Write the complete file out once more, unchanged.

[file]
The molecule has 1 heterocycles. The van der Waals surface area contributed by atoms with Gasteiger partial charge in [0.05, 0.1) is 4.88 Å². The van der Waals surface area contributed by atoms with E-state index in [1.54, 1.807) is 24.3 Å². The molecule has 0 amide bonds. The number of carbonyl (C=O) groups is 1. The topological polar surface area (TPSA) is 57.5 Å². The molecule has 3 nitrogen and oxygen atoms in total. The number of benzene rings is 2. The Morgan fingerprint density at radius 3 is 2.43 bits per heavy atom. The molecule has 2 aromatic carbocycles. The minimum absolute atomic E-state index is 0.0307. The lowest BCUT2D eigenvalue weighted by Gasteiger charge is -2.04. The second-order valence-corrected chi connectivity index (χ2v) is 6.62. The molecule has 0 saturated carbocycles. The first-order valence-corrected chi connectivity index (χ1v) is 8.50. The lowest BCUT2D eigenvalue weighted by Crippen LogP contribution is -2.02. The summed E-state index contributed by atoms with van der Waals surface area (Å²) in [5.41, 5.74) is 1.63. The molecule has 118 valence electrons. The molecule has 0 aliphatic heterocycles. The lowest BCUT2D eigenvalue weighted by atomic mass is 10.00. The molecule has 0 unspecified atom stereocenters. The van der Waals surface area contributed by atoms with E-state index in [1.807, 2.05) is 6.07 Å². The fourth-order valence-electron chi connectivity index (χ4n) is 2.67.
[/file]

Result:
The molecule has 1 heterocycles. The van der Waals surface area contributed by atoms with Gasteiger partial charge in [0.05, 0.1) is 4.88 Å². The van der Waals surface area contributed by atoms with E-state index in [1.54, 1.807) is 24.3 Å². The molecule has 0 amide bonds. The number of carbonyl (C=O) groups is 1. The topological polar surface area (TPSA) is 57.5 Å². The molecule has 3 nitrogen and oxygen atoms in total. The number of benzene rings is 2. The Morgan fingerprint density at radius 3 is 2.43 bits per heavy atom. The molecule has 2 aromatic carbocycles. The minimum absolute atomic E-state index is 0.0307. The lowest BCUT2D eigenvalue weighted by Gasteiger charge is -2.04. The second-order valence-corrected chi connectivity index (χ2v) is 6.62. The molecule has 0 saturated carbocycles. The first-order valence-corrected chi connectivity index (χ1v) is 8.50. The lowest BCUT2D eigenvalue weighted by Crippen LogP contribution is -2.02. The summed E-state index contributed by atoms with van der Waals surface area (Å²) in [5.41, 5.74) is 1.63. The molecule has 118 valence electrons. The molecule has 0 aliphatic heterocycles. The lowest BCUT2D eigenvalue weighted by atomic mass is 10.00. The molecule has 0 unspecified atom stereocenters. The van der Waals surface area contributed by atoms with E-state index in [1.807, 2.05) is 6.07 Å². The fourth-order valence-electron chi connectivity index (χ4n) is 2.67.